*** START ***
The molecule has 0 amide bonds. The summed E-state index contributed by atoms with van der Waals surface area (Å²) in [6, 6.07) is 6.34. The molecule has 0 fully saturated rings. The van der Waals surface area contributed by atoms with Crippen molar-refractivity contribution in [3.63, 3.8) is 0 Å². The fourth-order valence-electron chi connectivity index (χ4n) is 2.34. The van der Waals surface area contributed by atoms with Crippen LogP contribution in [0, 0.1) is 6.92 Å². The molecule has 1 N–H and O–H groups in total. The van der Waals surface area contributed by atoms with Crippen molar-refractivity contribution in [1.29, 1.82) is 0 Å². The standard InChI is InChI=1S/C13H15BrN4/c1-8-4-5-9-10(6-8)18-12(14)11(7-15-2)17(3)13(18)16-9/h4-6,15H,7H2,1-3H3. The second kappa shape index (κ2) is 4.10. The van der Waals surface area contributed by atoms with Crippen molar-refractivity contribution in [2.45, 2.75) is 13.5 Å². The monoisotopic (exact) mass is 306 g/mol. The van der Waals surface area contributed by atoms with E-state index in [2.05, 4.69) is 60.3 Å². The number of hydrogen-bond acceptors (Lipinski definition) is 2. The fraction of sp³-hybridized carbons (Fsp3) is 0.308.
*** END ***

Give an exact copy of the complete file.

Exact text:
The molecule has 0 amide bonds. The summed E-state index contributed by atoms with van der Waals surface area (Å²) in [6, 6.07) is 6.34. The molecule has 0 fully saturated rings. The van der Waals surface area contributed by atoms with Crippen molar-refractivity contribution in [3.63, 3.8) is 0 Å². The fourth-order valence-electron chi connectivity index (χ4n) is 2.34. The van der Waals surface area contributed by atoms with Crippen LogP contribution in [0, 0.1) is 6.92 Å². The molecule has 1 N–H and O–H groups in total. The van der Waals surface area contributed by atoms with Crippen molar-refractivity contribution in [1.29, 1.82) is 0 Å². The standard InChI is InChI=1S/C13H15BrN4/c1-8-4-5-9-10(6-8)18-12(14)11(7-15-2)17(3)13(18)16-9/h4-6,15H,7H2,1-3H3. The second kappa shape index (κ2) is 4.10. The van der Waals surface area contributed by atoms with Crippen molar-refractivity contribution in [2.45, 2.75) is 13.5 Å². The monoisotopic (exact) mass is 306 g/mol. The van der Waals surface area contributed by atoms with E-state index in [2.05, 4.69) is 60.3 Å². The number of hydrogen-bond acceptors (Lipinski definition) is 2. The fraction of sp³-hybridized carbons (Fsp3) is 0.308.